British American Tobacco (BAT) and its American unit, R.J. Reynolds, are undoubtedly having a very good week, but the same cannot be said of the public health sector, never mind the tobacco control community. While the former are reveling in the just announced U.S. Food and Drug Administration (FDA) authorization of their Vuse Solo e-cigarette and two if its accompanying tobacco-flavored pods, the latter are left positively reeling at the decision.
This is the first time the U.S. FDA has approved an Electronic Nicotine Delivery System (ENDS), an umbrella term for products also commonly referred to as e-cigarettes, vapes, or vape pens. For those who are not familiar with the heated vaping debate, the Juul propelled youth vaping craze or the fact that the United States was home, in 2020, to some 3.6 million youth e-cigarette users, it’s worth enumerating why permission to market Vuse Solo has public health policy practitioners mentioning Pandora’s boxes.
Lest it be publicly presented with data that would paint its decision as particularly egregious, the FDA insists that it “considered risks to youth when reviewing these products” and also claims that it is “aware” of and “takes very seriously” specific evidence, including the 2021 National Youth Tobacco Survey (NYTS). Conducted annually by the Centers for Disease Control (CDC), this school-based survey found that approximately 10 percent of high school students who currently used e-cigarettes named Vuse as their preferred brand.
Though cited, the NYTS data did not inspire the FDA to embrace the precautionary principle—err on the side of caution when a new product poses risk—because, as the agency fully concedes, it was largely informed by specific evidence provided by the RJR Vapor Company. According to the FDA, the company submitted significant data demonstrating that marketing Vuse products would be “appropriate for the protection of the public health”; that the benefits to the whole population would outweigh any risks to youth; and that tobacco flavored Vuse products could help addicted adult smokers cut down on or quit combustible cigarettes.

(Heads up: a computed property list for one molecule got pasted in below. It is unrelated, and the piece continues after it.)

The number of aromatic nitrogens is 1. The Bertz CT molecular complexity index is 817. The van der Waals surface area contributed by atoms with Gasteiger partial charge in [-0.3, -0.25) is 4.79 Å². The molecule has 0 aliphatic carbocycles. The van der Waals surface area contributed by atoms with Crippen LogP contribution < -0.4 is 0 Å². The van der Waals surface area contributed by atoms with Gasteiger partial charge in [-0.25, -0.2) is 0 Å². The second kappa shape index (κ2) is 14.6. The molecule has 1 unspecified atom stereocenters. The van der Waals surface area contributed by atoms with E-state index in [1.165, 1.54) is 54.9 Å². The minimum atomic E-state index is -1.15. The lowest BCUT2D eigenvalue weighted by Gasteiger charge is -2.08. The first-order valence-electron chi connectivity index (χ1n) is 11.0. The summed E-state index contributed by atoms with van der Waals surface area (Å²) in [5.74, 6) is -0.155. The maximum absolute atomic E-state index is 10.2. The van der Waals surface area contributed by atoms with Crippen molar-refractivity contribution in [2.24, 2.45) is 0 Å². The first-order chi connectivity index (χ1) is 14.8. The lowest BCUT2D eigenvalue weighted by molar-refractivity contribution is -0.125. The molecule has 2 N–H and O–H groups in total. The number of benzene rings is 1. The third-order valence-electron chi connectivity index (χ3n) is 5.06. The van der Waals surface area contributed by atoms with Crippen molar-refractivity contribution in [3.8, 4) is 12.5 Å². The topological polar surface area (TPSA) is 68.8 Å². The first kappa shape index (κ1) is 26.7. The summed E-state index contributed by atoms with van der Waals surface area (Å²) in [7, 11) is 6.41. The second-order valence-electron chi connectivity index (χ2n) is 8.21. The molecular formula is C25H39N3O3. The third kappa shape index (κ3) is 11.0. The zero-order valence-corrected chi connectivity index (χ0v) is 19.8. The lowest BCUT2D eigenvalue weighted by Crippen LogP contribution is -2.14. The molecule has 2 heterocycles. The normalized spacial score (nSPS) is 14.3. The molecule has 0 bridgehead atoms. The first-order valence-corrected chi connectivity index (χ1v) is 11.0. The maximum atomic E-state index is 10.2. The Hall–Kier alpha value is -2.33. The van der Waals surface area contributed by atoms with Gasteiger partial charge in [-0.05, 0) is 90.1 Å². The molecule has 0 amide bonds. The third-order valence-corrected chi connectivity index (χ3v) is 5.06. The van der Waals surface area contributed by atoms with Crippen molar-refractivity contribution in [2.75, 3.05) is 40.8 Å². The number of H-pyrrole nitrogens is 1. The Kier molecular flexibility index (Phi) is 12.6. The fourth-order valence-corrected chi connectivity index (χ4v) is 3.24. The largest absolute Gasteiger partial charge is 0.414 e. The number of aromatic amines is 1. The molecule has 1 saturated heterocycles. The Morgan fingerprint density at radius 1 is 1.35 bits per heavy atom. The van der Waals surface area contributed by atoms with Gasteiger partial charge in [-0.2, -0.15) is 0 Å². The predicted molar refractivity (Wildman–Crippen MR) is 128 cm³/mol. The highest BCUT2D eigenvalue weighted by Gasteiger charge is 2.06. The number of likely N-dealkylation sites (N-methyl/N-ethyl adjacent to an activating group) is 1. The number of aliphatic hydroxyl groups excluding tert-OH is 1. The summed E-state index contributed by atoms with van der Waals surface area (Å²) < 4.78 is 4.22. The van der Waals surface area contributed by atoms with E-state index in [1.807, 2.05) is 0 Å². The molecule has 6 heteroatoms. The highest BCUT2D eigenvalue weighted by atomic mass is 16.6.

The FDA is not required to disclose its decision-making process, nor is it mandated to share the evidence on which it draws. Still, given both its track record on e-cigarettes—it waited two full years before demanding that Juul document its marketing, research, and sales efforts toward youth—and the tobacco industry’s reputation as an unreliable narrator, a bit more information on how this all came to be is most welcome. For example, what specific studies did RJR conduct to determine that the risk to youth is low? How exactly did RJR conclude that Vuse is effective for smoking cessation? Did it only conduct studies in clinical settings, or did it also ensure that findings manifested in the real world, too?
Absent answers to these questions, we are left speculating about the future and pondering when officials meant to protect us might learn from the past.
Before it was acquired by the rivaling BAT in 2017, RJR Reynolds was a prominent tobacco player in its own right. And both companies are, of course, part of an ignominious industry whose product claims almost 500,000 deaths each year in the United States alone. Fifteen years ago, in her groundbreaking 1600 plus page ruling, U.S. District Judge Gladys Kessler noted that for more than fifty years, cigarette companies had “lied, misrepresented and deceived the American public, including smokers and the young people they avidly sought as ‘replacement smokers,’ about the devastating health effects of smoking.”
To its credit, the FDA appears to have learned part of the lesson from the Juul fruity flavor fiasco—parents and public health rightly experts argued that these directly targeted youth—that occupied much per-pandemic periodical real estate. The agency issued 10 marketing denial orders for Vuse’s other flavored ENDS products, but in authorizing both the vaping device and tobacco-flavored pods, we must question both whether young people will seek out this flavor in the absence of others and if the agency needs a refresher course in how a $15 billion industry has come for kids before.